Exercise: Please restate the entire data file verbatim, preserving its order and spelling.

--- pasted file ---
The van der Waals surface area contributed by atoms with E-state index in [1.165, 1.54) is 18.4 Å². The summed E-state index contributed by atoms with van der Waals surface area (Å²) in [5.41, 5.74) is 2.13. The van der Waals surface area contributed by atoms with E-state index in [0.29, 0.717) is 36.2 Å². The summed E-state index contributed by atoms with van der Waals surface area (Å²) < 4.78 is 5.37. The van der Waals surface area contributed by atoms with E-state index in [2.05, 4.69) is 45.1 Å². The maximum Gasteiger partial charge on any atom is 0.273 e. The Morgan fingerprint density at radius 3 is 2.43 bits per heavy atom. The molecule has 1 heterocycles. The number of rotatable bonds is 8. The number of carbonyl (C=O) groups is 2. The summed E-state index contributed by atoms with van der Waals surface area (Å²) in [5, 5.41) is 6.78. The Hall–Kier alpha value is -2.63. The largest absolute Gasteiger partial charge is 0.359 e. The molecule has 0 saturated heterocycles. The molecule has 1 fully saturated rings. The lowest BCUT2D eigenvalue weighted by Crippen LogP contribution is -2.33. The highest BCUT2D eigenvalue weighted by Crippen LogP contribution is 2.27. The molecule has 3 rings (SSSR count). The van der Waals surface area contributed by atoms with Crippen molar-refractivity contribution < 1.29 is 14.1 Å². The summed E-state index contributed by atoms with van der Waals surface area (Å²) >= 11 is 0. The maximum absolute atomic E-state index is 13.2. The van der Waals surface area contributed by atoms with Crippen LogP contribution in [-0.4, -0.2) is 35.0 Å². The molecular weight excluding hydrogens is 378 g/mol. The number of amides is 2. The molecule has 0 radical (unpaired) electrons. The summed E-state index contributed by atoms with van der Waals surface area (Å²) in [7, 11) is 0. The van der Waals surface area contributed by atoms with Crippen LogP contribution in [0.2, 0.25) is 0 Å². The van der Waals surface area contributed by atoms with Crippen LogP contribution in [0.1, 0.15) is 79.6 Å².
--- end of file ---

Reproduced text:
The van der Waals surface area contributed by atoms with E-state index in [1.165, 1.54) is 18.4 Å². The summed E-state index contributed by atoms with van der Waals surface area (Å²) in [5.41, 5.74) is 2.13. The van der Waals surface area contributed by atoms with E-state index in [0.29, 0.717) is 36.2 Å². The summed E-state index contributed by atoms with van der Waals surface area (Å²) < 4.78 is 5.37. The van der Waals surface area contributed by atoms with E-state index in [2.05, 4.69) is 45.1 Å². The maximum Gasteiger partial charge on any atom is 0.273 e. The Morgan fingerprint density at radius 3 is 2.43 bits per heavy atom. The molecule has 1 heterocycles. The number of rotatable bonds is 8. The number of carbonyl (C=O) groups is 2. The summed E-state index contributed by atoms with van der Waals surface area (Å²) in [5, 5.41) is 6.78. The Hall–Kier alpha value is -2.63. The largest absolute Gasteiger partial charge is 0.359 e. The molecule has 0 saturated heterocycles. The molecule has 1 fully saturated rings. The lowest BCUT2D eigenvalue weighted by Crippen LogP contribution is -2.33. The highest BCUT2D eigenvalue weighted by Crippen LogP contribution is 2.27. The molecule has 3 rings (SSSR count). The van der Waals surface area contributed by atoms with Crippen molar-refractivity contribution < 1.29 is 14.1 Å². The summed E-state index contributed by atoms with van der Waals surface area (Å²) >= 11 is 0. The maximum absolute atomic E-state index is 13.2. The van der Waals surface area contributed by atoms with Crippen LogP contribution in [-0.4, -0.2) is 35.0 Å². The molecular weight excluding hydrogens is 378 g/mol. The number of amides is 2. The molecule has 0 radical (unpaired) electrons. The summed E-state index contributed by atoms with van der Waals surface area (Å²) in [7, 11) is 0. The van der Waals surface area contributed by atoms with Crippen LogP contribution in [0.2, 0.25) is 0 Å². The van der Waals surface area contributed by atoms with Crippen LogP contribution in [0.1, 0.15) is 79.6 Å².